NRL / ARL policies relating to the Indigenous community
National Rugby League and Australian Rugby League policies relating to Indigenous initiatives within the Australian community
- In 2010, the NRL launched the All Stars concept as the centrepiece of Rugby League’s commitment to Indigenous Australia - an event that promotes harmony across all cultures whilst also celebrating the game’s best athletes.
- This year 12.25% of NRL players have Indigenous heritage, compared to the general population national average of less than 3%.
- In 2008, Rugby League became the first sport to announce a formal Reconciliation Action Plan (RAP)
- The RAP is a formal recognition of the support that NRL clubs, players and various arms of the game extend to Indigenous communities. It also provides direct material assistance to Indigenous communities.
- As part of the RAP, a Reconciliation Cup match was created as an annual calendar event to celebrate the Indigenous contribution to the game.
- The game in 2008 also formed an Australian Rugby League Indigenous Council to provide independent advice on Indigenous matters including cultural protocol and issues requiring mediation.
- Under the plan an Indigenous Player Advisory Group has been established which assists in providing strategic advice and mentoring to young players in the game.
- This Advisory Group model is being used in other areas of the game with meetings already held with players from the Pacific Islands, Maori and PNG.
- This group is led by NRL Education Officer Nigel Vagana and are set to launch a calendar as part of a Pacifica Cultural Festival in partnership with Casula Powerhouse Museum.
- In 2009, the NRL became the first national sporting code to join the Close the Gap campaign, which is Australia’s largest ever campaign to improve the life expectancy and health of Aboriginal and Torres Strait Islander people.
- Rugby League has delivered the Australian Sports Commission’s cultural awareness workshop to all players across the NRL and this remains a core component of the Induction Program. Players are provided with updates on a regular basis during their playing career. Each year, 240 players participate in the program and since 2005, over 1,000 players have completed the program.
- The NRL has included an Anti Vilification policy approved by the Human Rights Commission as part of its rules and Code of Conduct since its inception in 1998. Explanation of players rights under the policy is a key part of NRL ‘induction’ camps and a key part of on-going player education.
- The policy was reviewed by the Human Rights Commission in 2007 and deemed to meet all requirements.
NRL All Stars Game
The inaugural Harvey Norman Rugby League All Stars Match was held in February 2010.
With the unique concept being established in response to player feedback following the Indigenous Dreamteam v New Zealand Maori match at the 2008 Rugby League World Cup, the game provides the National Rugby League the opportunity to showcase an important Indigenous Celebration to the nation and in turn complements the Federal Government’s strategy towards cultural acceptance and tolerance within the community. The 2010 game marked the second anniversary of Prime Minister Rudd’s apology to the Stolen Generation.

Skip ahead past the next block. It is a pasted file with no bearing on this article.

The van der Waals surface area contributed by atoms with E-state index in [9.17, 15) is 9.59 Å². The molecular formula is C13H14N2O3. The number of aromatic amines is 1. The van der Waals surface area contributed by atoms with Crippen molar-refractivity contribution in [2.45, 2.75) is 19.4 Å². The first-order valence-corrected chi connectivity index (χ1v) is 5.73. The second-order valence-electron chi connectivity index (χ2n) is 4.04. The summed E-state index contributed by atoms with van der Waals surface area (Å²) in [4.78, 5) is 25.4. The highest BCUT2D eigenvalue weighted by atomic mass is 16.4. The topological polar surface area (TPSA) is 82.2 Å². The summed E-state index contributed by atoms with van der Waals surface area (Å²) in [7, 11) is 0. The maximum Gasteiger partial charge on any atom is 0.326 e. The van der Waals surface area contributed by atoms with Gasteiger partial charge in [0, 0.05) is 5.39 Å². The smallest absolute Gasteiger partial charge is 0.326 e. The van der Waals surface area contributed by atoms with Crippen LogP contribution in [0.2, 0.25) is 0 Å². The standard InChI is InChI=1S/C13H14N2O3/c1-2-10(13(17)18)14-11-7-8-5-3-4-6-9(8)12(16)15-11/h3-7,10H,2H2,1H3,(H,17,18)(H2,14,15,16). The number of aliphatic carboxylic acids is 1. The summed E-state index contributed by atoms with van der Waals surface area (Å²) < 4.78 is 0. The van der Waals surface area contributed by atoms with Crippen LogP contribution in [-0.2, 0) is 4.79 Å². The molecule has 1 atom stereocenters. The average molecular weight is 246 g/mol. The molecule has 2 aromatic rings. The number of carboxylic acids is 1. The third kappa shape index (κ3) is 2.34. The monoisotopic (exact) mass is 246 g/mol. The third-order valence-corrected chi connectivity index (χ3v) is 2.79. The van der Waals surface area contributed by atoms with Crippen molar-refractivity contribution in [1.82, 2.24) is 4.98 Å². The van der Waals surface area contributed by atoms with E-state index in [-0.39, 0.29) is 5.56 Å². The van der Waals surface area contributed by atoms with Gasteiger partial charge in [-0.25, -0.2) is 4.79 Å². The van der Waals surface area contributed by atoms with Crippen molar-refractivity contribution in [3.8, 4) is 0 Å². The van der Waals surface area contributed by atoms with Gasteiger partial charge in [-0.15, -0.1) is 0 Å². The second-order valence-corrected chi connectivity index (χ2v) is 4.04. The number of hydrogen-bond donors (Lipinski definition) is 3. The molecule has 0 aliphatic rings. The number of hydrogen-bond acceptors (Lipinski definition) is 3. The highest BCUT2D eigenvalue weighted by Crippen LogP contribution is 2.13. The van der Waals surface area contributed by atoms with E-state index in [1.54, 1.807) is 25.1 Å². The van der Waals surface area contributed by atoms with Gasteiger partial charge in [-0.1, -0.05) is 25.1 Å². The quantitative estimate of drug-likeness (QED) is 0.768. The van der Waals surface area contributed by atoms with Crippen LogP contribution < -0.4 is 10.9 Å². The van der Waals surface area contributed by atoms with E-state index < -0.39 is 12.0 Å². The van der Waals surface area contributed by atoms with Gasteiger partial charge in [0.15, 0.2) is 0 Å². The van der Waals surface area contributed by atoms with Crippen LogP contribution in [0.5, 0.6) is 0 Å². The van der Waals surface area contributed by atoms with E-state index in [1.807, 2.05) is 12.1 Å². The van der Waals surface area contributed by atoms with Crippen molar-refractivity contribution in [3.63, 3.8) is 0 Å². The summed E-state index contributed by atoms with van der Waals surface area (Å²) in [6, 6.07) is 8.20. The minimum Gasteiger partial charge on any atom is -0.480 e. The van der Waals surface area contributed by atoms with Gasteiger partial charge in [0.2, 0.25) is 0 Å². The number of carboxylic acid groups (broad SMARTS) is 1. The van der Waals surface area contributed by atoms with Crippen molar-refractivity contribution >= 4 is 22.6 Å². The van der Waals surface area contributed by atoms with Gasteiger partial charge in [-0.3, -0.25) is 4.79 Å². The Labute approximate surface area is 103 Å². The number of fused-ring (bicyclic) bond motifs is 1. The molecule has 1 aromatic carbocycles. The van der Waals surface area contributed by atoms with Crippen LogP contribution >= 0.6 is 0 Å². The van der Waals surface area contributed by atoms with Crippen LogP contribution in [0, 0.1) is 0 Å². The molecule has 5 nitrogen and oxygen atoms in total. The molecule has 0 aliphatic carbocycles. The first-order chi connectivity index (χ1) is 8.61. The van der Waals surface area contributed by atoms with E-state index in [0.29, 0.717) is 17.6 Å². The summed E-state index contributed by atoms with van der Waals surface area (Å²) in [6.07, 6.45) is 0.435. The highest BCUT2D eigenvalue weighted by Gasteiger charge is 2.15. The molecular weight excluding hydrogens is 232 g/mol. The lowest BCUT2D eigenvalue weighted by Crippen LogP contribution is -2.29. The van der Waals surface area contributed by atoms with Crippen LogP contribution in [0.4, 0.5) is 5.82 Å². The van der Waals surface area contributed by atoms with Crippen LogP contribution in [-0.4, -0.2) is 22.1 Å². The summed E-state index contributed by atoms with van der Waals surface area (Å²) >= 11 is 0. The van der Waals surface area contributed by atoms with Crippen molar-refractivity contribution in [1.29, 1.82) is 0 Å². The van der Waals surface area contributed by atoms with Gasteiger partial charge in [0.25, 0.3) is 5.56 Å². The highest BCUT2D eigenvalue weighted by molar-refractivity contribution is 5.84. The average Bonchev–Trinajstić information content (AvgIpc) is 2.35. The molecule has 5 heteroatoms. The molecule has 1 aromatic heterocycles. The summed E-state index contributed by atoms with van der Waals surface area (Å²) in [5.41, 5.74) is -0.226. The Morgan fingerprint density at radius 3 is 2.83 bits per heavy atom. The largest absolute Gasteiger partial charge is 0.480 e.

The event is supported by the NRL Community Carnival – the biggest annual celebration of Rugby League in regional Australia and sees NRL players from all 16 clubs blitz the community over a week-long period.
The game aims to achieve success on a multitude of levels including; inspiring young footballers to strive to represent their people or the game of rugby league in a unique event that has all proceeds being directed to charities and community programs; providing a national platform to promote the game’s appreciation of its Indigenous players and the attributes they bring to the game ; promoting the strength of the game’s Indigenous participation and the impact the game of rugby league has on Aboriginal communities throughout the Eastern Seaboard and Northern Territory; raising over $10 million in the first five years which will be directly invested into community programs that allow the game’s National Indigenous Strategy to be developed and implemented.
Earn. Learn. Legend!
In 2010, the Rudd Government teamed up with the National Rugby League in a three-year partnership to encourage Indigenous children to stay in school and aspire to good jobs.
Using the NRL Indigenous All Stars team to promote the message ‘Learn. Earn. Legend!’, the goal is to encourage young Indigenous Australians to have a go, stay at school and ensure a pathway to employment.
Two weeks ago NRL Players partnered the Department of Education Employment and Workplace Relations (DEEWR) and the Indigenous owned company ‘Corporate Culcha’ in the first of a series of four career expos for Indigenous students.
The partnership with DEEWR also includes:
- One of the Indigenous All Stars becoming an ongoing Government ambassador to promote education and employment opportunities for the next three years
- Publicising the Learn Earn Legend message at NRL All Stars matches through to 2012
- A careers market at the 2010 All Stars match
- An Indigenous Youth Summit in 2011 and 2012
- Access to the NRL “One Community” resources that concentrate on a healthy lifestyle, to complement the Australian Government’s Indigenous Education and Employment initiatives
- Developing Indigenous cultural events with an education and employment theme to be held in regional centres across NSW and Qld to coincide with future All Stars games in 2011 and 2012; and
- A commitment from the NRL to work with the Government to develop further Indigenous employment and education initiatives.